Intel Labs Creating Robots of the Future

Researchers at Intel Labs and Carnegie Mellon are creating robots that eventually could find their way into businesses, manufacturing floors, warehouses and homes.

PITTSBURGH, Pa.-Robots can be useful tools in places such as warehouses, which offer environments that are built for them. At the Intel Labs site here on the campus of Carnegie Mellon University, researchers are working on ways to make them more adaptable for places made for humans, including the home.

Intel Labs scientists and researchers from the university are using a robot called HERB-or Home Exploring Robot Butler-as a test bed for a host of various algorithms being devised for personal robots. In addition, Intel Labs also has another research path around collaborative robotics, where robots can interact with humans in various ways.

Both HERB and CoBot2, another test bed for collaborative robotics technology that was created in conjunction with the Coral Lab at CMU, were on display at an open house Sept. 28 at the research lab here.

Click here for a look at Intel's CoBot2 and HERB.

Intel Labs researcher Dean Pomerleau, who works in the collaborative robotics project, said during the event that a key goal is to make robots more commonplace in everyday life, both in business and in the home, and to make them more useful.

"We're looking at what can be done today to make robots more useful to us," Pomerleau said. "We're trying to move robots into everyday circumstances."

At the open house, CoBot2-complete with a Pittsburgh Steelers Terrible Towel hanging from it-demonstrated is ability to move and interact in a relatively small space crowded with people. Operating in a warehouse with very few people is one thing, he said. Being put in an environment with much more interaction with people is a greater challenge for a robot, Pomerleau said.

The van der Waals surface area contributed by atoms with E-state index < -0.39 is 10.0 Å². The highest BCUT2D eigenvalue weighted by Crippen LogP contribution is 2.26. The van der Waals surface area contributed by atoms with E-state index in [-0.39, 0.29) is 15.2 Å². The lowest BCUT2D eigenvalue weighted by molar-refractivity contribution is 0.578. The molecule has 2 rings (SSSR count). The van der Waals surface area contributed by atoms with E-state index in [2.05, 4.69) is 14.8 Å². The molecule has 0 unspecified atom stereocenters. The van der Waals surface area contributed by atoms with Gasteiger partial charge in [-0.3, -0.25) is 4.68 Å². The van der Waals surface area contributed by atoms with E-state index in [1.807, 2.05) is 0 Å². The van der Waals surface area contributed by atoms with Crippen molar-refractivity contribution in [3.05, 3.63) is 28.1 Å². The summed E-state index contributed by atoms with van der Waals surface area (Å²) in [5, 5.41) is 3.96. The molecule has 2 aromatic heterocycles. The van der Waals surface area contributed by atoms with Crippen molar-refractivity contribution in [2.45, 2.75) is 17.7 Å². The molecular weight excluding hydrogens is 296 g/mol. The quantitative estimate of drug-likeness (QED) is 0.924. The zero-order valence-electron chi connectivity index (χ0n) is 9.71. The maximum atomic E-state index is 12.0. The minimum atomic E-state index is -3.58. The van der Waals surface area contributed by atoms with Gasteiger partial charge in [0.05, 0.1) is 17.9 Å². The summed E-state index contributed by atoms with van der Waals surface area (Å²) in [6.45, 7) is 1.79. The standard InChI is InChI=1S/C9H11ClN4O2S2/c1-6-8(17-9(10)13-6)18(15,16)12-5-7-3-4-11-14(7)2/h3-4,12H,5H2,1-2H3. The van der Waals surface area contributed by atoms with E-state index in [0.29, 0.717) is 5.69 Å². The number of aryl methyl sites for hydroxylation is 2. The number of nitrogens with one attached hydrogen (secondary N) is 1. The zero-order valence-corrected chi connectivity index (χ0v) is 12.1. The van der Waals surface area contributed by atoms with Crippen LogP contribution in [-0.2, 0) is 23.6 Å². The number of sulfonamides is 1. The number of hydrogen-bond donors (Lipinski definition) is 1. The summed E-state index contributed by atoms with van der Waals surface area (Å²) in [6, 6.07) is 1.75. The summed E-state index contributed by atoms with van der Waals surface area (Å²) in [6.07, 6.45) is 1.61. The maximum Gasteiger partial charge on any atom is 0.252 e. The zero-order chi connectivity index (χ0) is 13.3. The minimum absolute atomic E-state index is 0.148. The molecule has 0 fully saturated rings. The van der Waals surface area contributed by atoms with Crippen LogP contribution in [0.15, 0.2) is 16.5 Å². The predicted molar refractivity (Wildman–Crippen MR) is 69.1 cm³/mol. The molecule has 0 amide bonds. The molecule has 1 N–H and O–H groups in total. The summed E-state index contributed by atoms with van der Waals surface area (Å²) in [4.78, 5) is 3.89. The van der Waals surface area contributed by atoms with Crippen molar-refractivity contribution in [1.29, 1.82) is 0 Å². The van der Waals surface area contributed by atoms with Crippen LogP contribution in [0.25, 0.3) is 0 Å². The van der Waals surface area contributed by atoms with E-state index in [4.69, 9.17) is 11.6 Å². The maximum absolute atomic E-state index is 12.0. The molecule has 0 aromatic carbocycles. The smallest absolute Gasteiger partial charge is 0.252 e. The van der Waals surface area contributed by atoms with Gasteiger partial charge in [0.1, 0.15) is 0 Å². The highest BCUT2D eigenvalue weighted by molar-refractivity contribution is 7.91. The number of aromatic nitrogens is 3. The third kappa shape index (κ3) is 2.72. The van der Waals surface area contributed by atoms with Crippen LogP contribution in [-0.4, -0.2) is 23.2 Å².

The robot, which stands less than 5 feet high, includes a Segway base, and a camera and a navigational device on top that helps CoBot2 orient itself in its environment. It also uses a tablet device from Hewlett-Packard as an interface. At the event, the interface shows a map of the room that held a variety of demos of disparate Intel projects that were on display. A person could touch a particular area on the map, and CoBot2 would lead the person to that spot, maneuvering its way through the crowd.

If a person was in the way, the robot would stop and wait. If after three seconds, the person had not yet moved, a voice from the robot would say "please excuse me."

Pomerleau said there are a number of business applications for such collaborative robots. One that Intel Labs and CMU researchers are looking hard at is telepresence. Pomerleau said his research group is working with Intel's manufacturing group at a fab in China to see how a collaborative robot could work.

Many of the workers at the Chinese fab are inexperienced. When they need help from an Intel expert in the United States, it usually involves that expert flying to China.

"It's a long trip and quite a delay" in help arriving, he said.

With a robot such as CoBot2 on site in China, the Intel expert could stay in the United States and give his help via telepresence.

HERB is viewed much more as a personal robot.

"We want to get robots out of the factory floor and into the home," Intel researcher Siddhartha Srinivasa said.

HERB comes with two Barrett manipulator arms, at the end of which are fingered hands that can grasp objects-in this case, juice bottles-and also runs atop a Segway base. On top of the robot is a spinning laser that gives the robot a 3D view of its environment, calculating 40,000 points per second, Srinivasa said.

The robot runs on three quad-core Intel Core i7 processors.

Through the HERB project, Intel Labs and CMU researchers are working in a number of areas, including programs and algorithms that enable the robot to move its way around rooms with people and obstacles, the ability of the robot to safely remove items out of its way to accomplish a task, recognizing people and objects, learning through imitation, and understanding those moments when tasks need to be handed off from robots to people.

Srinivasa said there are a number of areas where such technology could be used, such as health care, where personal robots could be tremendous help to people with disabilities. Technologies that come from the project also could find their way into a number of embedded devices and embedded systems, including cars and smart homes, he said.